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Article by Mohan Babu

Working Abroad - Indian IT: Time to focus on the positive?

Lamenting on the market slowdown is of little help to anyone, writes MOHAN BABU. The IT industry entrepreneurs in India should focus on the strengths of our people and processes and capitalise on them in the global marketplace

The downturn in global industry notwithstanding, entrepreneurship in the IT industry, especially the Indian IT industry, is thriving. I happened to attend the recently held TiE (The Indus Entrepreneurs) seminar on “The changing face of IT industry: Opportunity for Indian IT firms”, where the keynote speaker was Prof C K Prahalad, the renowned management guru. Judging by the reception he received and the response to his talk, one could visualise a thriving industry eager for new ideas that will propel them to a global league. People from a wide array of software companies, ranging from small bodyshops to the likes of Infosys, were there to there to attend the seminar.

In his characteristic manner, Prof Prahalad did not take long to get to the bottomline. Unlike most speakers who dwell on the could-haves, should-haves of the industry and lament on the lack of infrastructure, etc, Prahalad’s speech was upbeat, focusing on the strengths of our industry. Some of the interesting points that came out of his talk include:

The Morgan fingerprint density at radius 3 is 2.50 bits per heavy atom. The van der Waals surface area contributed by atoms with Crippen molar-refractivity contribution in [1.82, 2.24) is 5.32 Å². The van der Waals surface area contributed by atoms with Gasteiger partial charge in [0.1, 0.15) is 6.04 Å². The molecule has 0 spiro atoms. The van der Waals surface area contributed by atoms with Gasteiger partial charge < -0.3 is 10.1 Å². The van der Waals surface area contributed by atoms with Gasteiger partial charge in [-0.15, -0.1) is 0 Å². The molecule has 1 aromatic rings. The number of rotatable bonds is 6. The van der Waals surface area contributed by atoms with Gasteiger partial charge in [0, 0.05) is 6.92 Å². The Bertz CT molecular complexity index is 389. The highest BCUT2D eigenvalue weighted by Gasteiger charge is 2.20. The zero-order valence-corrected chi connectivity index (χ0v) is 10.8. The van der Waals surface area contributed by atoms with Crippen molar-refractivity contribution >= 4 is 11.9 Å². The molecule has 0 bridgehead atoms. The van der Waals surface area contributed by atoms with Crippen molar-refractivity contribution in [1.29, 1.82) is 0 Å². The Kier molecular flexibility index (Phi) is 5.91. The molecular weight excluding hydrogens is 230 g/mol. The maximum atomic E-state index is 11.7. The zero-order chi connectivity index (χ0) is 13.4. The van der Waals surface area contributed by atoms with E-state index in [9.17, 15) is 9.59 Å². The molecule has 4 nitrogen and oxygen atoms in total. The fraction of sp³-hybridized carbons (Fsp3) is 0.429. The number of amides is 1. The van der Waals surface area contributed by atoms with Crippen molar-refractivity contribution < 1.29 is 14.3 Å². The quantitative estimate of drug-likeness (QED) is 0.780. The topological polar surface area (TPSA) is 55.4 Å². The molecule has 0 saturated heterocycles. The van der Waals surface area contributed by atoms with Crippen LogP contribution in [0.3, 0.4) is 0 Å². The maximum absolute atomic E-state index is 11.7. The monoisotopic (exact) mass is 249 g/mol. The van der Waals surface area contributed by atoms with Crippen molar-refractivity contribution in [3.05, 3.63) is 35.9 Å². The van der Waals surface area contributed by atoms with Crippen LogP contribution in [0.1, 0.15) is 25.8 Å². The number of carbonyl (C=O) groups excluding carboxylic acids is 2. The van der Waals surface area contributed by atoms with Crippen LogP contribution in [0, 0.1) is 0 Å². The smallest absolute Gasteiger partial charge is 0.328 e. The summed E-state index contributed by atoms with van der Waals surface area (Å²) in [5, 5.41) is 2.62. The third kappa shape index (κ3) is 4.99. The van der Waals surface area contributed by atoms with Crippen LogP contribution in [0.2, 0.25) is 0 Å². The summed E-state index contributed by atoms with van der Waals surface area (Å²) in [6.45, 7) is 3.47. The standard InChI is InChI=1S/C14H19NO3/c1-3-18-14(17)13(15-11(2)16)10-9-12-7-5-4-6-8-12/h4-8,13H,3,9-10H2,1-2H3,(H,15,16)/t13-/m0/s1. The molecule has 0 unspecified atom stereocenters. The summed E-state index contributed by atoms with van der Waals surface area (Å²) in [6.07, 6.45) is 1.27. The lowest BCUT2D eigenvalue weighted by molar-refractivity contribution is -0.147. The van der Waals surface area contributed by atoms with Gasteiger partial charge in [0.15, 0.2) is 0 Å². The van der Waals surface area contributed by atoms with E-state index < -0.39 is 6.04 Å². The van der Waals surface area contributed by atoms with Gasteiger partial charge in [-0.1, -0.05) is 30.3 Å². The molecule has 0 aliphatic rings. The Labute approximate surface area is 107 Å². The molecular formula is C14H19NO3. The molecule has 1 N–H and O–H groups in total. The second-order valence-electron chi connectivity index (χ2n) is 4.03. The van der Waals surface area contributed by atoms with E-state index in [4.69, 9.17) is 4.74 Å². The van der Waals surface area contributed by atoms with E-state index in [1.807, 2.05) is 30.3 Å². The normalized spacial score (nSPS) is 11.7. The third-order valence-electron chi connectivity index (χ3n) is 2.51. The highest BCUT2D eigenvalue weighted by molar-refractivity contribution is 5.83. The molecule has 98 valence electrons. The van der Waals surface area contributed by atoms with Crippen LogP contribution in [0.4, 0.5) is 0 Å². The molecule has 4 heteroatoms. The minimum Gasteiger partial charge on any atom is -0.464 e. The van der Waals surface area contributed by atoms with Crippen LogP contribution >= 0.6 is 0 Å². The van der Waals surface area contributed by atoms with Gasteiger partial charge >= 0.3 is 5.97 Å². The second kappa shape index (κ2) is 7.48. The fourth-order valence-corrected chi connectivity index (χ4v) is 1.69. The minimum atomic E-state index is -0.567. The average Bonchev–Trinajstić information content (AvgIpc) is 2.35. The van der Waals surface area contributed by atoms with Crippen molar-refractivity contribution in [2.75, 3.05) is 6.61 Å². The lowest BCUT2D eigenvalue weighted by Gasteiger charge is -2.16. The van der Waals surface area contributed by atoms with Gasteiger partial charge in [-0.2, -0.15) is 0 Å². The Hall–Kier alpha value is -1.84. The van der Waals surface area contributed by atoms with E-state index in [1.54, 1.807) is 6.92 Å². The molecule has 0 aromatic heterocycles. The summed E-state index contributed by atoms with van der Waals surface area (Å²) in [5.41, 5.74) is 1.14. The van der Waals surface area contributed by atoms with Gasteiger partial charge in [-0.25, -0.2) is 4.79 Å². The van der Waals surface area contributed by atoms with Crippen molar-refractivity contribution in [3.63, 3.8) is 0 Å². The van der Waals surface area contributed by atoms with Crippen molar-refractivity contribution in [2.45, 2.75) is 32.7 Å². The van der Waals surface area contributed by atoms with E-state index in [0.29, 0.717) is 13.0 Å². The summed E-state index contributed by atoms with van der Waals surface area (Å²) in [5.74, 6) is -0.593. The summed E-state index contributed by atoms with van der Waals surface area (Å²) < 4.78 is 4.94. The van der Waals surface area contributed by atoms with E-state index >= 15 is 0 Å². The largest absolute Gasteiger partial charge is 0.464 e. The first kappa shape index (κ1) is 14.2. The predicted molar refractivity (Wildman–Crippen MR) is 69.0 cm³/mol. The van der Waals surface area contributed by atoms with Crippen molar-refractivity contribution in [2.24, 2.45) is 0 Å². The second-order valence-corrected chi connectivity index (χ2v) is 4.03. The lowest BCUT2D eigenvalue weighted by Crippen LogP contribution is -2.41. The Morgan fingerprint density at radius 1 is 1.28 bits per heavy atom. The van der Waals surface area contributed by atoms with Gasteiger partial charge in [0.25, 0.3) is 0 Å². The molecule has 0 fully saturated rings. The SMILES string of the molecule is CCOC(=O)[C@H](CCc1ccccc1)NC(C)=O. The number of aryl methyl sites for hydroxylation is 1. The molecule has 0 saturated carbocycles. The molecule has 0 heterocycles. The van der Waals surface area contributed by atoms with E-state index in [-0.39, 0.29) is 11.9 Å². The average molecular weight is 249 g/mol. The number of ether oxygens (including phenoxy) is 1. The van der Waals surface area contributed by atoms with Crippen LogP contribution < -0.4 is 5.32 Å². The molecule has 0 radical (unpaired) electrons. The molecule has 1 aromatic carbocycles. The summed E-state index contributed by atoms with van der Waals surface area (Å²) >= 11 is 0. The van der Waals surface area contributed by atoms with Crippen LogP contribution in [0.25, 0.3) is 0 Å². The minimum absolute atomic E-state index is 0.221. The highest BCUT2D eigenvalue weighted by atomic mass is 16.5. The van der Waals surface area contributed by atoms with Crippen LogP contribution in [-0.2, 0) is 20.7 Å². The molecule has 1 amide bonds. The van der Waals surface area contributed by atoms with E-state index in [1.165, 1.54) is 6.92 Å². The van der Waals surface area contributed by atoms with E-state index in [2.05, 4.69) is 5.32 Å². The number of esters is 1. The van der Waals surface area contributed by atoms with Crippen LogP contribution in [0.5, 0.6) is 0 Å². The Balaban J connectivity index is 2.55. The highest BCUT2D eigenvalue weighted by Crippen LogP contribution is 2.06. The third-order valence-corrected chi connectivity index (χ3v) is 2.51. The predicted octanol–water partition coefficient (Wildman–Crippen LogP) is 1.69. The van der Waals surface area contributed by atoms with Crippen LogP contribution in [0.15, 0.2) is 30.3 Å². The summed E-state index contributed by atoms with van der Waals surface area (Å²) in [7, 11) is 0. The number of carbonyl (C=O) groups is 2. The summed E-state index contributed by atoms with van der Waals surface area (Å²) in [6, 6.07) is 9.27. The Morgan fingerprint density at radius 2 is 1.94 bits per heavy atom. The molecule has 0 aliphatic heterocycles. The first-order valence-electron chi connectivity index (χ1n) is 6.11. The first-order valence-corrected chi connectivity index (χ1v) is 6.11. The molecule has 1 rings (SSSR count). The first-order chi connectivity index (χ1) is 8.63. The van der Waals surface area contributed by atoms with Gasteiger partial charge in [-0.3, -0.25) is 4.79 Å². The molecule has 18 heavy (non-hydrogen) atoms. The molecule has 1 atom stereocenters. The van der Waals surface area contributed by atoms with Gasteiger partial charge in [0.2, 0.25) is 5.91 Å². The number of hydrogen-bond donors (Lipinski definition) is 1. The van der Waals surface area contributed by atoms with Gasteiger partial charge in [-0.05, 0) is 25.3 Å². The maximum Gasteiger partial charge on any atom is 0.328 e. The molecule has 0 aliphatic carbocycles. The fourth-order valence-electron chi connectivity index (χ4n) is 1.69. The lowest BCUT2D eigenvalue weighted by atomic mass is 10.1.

* Emergence of micro multinationals: Only six firms in India have a turnover of over Rs 1,000 crore, but there are nearly 1,000 software companies which are a part of Nasscom, exporting software and services to clients around the globe. What this implies is that we have successfully explored and concept of micro-multinationals, whereby even smaller players in the software sector, aided by technologies and tools, are able to exploit the global marketplace.

* Multiple offices for micro multinationals: Unlike most regular multinationals that look for optimum infrastructure before establishing branch offices, we have taken the concept of multiple offices across the globe to a new level. A one-person office is the norm, with individual expatriates managing entire operations from their desktops in home-offices, using technologies like the Internet, instant messing, voice and data links, etc. High efficiency with low cost of operation is the norm.

* Remote delivery capabilities: Indian software vendors have refined offshore software by aggressively cutting costs while managing quality throughput. The offshore model is taking off in the global marketplace where customers are becoming cost conscious.

* World-class expatriate management: The flip side of bodyshopping has been a little noticed but interesting trend in global business management. We succeed where multinationals struggle. For instance, an Indian software company is able to effortlessly recruit a “kid” from Tumkur with a degree in engineering, get him a visa and place him in Colorado, where he not only starts working for the client but also manages to find the nearest “dosa hut”! Try getting a multinational to do the same with a “kid” from Ohio and place him in Bangalore, challenges Prahlad.